Dr. Neelam Singh, Dr. Birendra Kumar Raw, Dr. Poonam, Dr. Amrita Chaurasia


Background : To minimize the concentration of local anaesthetics by comparing the sensory and motor effects by two different concentrations with or without adjuvants.

Aim:. To compare the efficacy of epidural analgesia using 0.125% Ropivacaine versus an 0.0625% Ropivacaine with 2µg/ml Fentanyl for labour analgesia.

Methods: A total of 60 parturients in active labour were randomly assigned into two groups (R and R+F) of 30 patients each, to receive an epidural injection of 15 ml of Ropivacaine 0.125% in R group and 15 ml Ropivacaine 0.0625% with Fentanyl (2 µg/ml) in group R+F as initial bolus dose. Same dose regimen were used as subsequent top-up dose on patients demand for pain relief. The duration and quality of analgesia, motor block, top-up doses required consumption of Ropivacaine and Fentanyl and feto-maternal outcome in both groups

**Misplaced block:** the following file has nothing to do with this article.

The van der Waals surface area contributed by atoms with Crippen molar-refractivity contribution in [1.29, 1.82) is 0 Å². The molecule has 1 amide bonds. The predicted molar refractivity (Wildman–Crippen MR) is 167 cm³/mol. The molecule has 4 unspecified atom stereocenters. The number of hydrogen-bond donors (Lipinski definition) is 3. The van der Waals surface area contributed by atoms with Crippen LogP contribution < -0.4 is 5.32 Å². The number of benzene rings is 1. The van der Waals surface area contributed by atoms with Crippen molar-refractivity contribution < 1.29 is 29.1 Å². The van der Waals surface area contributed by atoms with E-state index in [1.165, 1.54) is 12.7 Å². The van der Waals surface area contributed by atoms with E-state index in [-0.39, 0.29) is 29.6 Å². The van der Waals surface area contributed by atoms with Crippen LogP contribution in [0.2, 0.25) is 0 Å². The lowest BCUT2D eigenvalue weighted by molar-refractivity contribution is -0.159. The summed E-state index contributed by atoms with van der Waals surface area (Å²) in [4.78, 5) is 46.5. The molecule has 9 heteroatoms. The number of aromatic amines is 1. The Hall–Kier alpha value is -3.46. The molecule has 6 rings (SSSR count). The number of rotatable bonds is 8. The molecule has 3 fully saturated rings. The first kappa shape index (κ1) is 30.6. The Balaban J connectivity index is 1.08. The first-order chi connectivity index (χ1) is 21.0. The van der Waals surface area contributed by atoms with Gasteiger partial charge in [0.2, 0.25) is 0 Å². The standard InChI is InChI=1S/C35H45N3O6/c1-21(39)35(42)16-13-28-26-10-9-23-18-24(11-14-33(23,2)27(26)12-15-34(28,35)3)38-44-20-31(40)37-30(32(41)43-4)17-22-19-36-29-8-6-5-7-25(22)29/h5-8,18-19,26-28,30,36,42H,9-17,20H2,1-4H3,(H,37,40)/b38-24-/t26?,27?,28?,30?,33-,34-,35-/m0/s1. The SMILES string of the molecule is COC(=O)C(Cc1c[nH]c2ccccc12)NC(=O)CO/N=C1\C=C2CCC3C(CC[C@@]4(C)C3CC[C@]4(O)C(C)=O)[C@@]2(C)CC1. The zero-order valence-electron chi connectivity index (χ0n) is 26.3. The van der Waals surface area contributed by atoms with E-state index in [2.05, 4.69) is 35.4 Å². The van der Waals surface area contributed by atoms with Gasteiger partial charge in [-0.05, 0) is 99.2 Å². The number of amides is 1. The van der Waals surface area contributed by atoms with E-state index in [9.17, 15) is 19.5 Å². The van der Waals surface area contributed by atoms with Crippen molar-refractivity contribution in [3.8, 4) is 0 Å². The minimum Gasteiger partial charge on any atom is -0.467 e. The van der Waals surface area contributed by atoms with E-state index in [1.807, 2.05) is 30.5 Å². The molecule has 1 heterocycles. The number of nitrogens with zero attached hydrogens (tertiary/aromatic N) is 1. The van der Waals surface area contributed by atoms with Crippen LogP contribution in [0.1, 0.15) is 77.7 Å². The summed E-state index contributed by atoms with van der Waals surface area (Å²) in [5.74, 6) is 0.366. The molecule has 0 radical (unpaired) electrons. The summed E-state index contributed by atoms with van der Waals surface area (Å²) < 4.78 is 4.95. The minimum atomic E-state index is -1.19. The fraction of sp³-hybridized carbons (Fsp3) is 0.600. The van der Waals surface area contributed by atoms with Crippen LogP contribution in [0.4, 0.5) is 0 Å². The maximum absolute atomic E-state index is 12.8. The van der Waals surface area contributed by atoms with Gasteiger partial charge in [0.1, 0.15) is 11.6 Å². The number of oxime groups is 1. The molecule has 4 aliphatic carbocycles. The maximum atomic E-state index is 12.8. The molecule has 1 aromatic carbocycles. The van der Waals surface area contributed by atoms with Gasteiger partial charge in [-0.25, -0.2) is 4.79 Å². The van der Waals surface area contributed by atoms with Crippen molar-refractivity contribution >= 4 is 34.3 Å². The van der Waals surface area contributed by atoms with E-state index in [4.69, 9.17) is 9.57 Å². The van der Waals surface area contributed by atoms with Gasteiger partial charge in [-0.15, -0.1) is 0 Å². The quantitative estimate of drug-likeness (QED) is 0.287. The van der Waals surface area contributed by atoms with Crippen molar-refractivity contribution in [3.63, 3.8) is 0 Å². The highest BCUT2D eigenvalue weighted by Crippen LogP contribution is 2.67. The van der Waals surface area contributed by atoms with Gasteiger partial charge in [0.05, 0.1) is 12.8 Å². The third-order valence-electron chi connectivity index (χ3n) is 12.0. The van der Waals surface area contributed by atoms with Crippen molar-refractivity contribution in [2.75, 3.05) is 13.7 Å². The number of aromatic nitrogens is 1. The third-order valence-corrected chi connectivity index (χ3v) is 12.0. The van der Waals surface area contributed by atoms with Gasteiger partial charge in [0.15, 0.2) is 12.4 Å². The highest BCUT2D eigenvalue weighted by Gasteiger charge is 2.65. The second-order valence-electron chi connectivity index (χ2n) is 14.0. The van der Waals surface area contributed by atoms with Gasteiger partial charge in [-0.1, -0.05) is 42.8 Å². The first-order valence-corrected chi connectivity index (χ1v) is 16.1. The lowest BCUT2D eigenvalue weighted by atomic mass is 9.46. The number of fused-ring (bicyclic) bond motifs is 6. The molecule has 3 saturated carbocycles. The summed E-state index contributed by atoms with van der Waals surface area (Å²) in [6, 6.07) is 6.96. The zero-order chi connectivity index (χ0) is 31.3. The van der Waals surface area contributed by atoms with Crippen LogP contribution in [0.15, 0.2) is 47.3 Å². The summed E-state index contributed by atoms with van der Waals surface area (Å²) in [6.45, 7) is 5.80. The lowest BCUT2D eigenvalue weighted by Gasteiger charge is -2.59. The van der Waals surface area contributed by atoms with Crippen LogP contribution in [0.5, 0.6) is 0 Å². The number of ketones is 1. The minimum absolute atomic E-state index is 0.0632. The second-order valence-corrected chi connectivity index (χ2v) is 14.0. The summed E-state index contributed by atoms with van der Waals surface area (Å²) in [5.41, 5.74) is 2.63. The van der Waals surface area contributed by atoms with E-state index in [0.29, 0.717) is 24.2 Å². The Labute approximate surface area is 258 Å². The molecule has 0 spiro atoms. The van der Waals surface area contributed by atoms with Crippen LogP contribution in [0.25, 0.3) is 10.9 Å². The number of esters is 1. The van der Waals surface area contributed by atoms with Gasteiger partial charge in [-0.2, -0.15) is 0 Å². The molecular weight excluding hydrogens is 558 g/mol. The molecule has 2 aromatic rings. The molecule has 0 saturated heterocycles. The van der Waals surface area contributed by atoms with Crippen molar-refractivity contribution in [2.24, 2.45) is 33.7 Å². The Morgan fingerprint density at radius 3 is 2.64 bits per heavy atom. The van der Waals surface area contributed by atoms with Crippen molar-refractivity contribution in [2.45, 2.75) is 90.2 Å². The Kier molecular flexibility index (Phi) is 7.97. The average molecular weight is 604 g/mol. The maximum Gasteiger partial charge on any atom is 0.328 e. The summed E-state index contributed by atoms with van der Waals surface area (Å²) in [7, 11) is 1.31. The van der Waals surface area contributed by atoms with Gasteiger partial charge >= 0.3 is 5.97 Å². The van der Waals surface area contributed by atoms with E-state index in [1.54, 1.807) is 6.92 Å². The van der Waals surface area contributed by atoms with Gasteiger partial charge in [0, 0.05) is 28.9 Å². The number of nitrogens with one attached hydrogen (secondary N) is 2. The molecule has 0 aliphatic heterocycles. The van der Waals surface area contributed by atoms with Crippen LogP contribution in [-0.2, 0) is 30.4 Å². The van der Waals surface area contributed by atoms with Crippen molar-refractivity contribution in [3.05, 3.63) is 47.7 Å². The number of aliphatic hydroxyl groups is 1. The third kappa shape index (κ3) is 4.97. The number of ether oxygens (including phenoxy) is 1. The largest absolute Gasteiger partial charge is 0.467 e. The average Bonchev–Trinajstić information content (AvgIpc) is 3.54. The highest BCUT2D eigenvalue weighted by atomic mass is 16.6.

Result:  Epidural top-up technique using 0.125% Ropivacaine (group R) analgesia was similar to that using 0.0625% Ropivacaine (group R+F) with 50µg Fentanyl, but motor power was retained allowing women to mobilize. There also appear to be beneficial effects on the progress of labour, with a clinically important reduction in the length of the second stage.

.Conclusion: Our study resulted that establishing epidural analgesia in labour with 15ml of 0.125% Ropivacaine ( in group R) followed by top- ups of 10ml of 0.125% Ropivacaine, produced similar analgesia to that obtained from the same volume of 0.0625% Ropivacaine with 2µg Fentanyl (in group R+F), but motor block was minimized (termed as Walking Epidural ). No significant neonatal depression was seen in our study.

So it would be better to give 0.0625% Ropivacaine with 2µg Fentanyl for better management of pain in obstetric patients without any effect on fetal respirationand better management of labour pain.


Epidural Labour Analgesia, Ropivacaine, Fentanyl, VAS scale , Bromage score

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